The American Constitution Society of HLS sponsored “The Constitution in 2020,” a panel discussion in November featuring Harvard Law School Professors Yochai Benkler ’94, Frank Michelman’60, Mark Tushnet, and Noah Feldman, all contributors to a recently published book of the same title. The book’s goal is to contest the conservative idea that constitutional law should not be influenced by contemporary understandings of law and the political landscape.

Benkler focused on the interaction of information technologies and First Amendment rights, and suggested that freedom of speech is better protected when law-making bodies create rules and regulations that actively promote a diversity of viewpoints, rather than taking a “laissez-faire” approach to the marketplace for speech. He emphasized that copyright and patent laws, as well as laws regulating industries, will be just as important to the development of constitutional law in the future as civil rights laws.

“The critical point is, as you go forward, as you think about what goes into individual freedom and into a well-functioning democracy, you have to think about the basic technical and market infrastructure,” Benkler said. “What does that mean as a matter of what counts as constitutional law? It means that it’s not just constitutional law, it’s not just the First Amendment, it’s technical economic structures.”

Michelman provided an overview of the essay that he contributed to “The Constitution in 2020,” titled “Economic Power and the Constitution.” He argued that basic constitutional rights should encompass basic economic powers, including the ability to meet one’s own needs, including work, access to equal opportunities and political influence, safeguards for basic personal rights, an open and diverse media, and competitive markets. Michelman also emphasized that the best way to have these economic powers recognized as constitutional rights is by changing how people read the Constitution, rather than changing the text of the Constitution itself.

“How people read the Constitution depends on their background beliefs about what our laws actually would say about these matters if our laws were to conform to what the reader takes to be the country’s deepest political and social ideas,” he said. “So in other words, it depends on the background political culture, or constitutional culture. And as lawyers, our tools for working on that certainly don’t exclude the courtroom, but the courtroom isn’t going to be center stage.”

Tushnet analyzed the state action doctrine, which prevents the federal government from interfering with the actions of states and encourages judicial restraint in the application of federal laws. “For 30 years, conservatives have hijacked the Constitution, and we’re taking it back,” said Tushnet. He suggested that, by creating a space within which the public could participate more fully in governmental policymaking, the current, judicially-restrained reading of the Constitution could be expanded.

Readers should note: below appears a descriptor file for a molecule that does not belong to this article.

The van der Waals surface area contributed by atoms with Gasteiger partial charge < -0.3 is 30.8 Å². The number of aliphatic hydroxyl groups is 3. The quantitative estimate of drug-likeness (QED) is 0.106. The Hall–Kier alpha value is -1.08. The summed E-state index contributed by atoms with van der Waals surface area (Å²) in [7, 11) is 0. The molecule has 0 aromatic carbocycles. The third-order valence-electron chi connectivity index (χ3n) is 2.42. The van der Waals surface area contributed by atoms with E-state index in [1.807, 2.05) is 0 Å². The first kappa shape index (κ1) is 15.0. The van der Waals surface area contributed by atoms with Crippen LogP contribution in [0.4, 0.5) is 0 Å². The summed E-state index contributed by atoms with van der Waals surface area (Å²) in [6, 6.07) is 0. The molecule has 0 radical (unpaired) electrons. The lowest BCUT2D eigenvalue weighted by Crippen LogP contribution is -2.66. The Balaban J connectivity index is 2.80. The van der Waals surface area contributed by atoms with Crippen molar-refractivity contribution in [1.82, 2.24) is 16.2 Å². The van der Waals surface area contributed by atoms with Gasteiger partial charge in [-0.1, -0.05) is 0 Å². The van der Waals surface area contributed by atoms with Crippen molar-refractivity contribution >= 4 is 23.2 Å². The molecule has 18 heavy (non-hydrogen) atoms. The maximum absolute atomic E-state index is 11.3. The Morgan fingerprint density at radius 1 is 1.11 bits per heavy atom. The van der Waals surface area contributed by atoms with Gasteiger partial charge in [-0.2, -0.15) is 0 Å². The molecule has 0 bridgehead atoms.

Tushnet emphasized that “what we need to do is participate in the creation of a constitutional culture in which participation by the public in the shaping of public policy is understood as a constitutional activity. Not merely that you are engaging in something constitutionally permissible when you’re engaging in policies, but the policies that you are promoting are themselves… oriented to the Constitution.”

Concluding the presentation, Feldman noted: “All of us have spoken about a vision of the Constitution in which the Constitution is not a piece of paper, it’s not even the body of constitutional law, i.e. binding court decisions, that interpret that piece of paper. The Constitution is something completely different. The Constitution is a collection of customs, practices, beliefs, laws, and values, which includes market structures and other institutional structures, which together shape and legitimate the exercise of not just public power, but all power in our society. And it is a progressive… vision to see the Constitution that way.”

He went on to describe the process of constitutional politics, and how views about the meaning and scope of the Constitution are changed through political conversation and action.

“It’s about viewing constitutional politics in real world terms, where you identify constituencies, interest groups, values and desires that actually motivate people, and address them, and deal with them directly,” he said. “I think that’s a part of the process of constitutional politics, and it’s desirable, and it’s a progressive way of thinking to acknowledge that it’s a justifiable and legitimate part of how constitutional law and constitutional studies, more broadly, and constitutional politics in the deepest sense ought to operate.”

In addition to the contributions of the panelists, the book “The Constitution in 2020” includes 23 essays, including one from HLS Professor Cass Sunstein.

A companion website,, includes ten sample chapters from the book, essays about the future of the U.S. Constitution, discussions of current constitutional issues, a bibliography and resources for further study.

In early October, the Yale Law chapter of the American Constitution Society hosted The Constitution in 2020 Conference, bringing top legal scholars, practitioners, and activists from around the country to Yale Law School for in-depth discussions about the future of American constitutional law.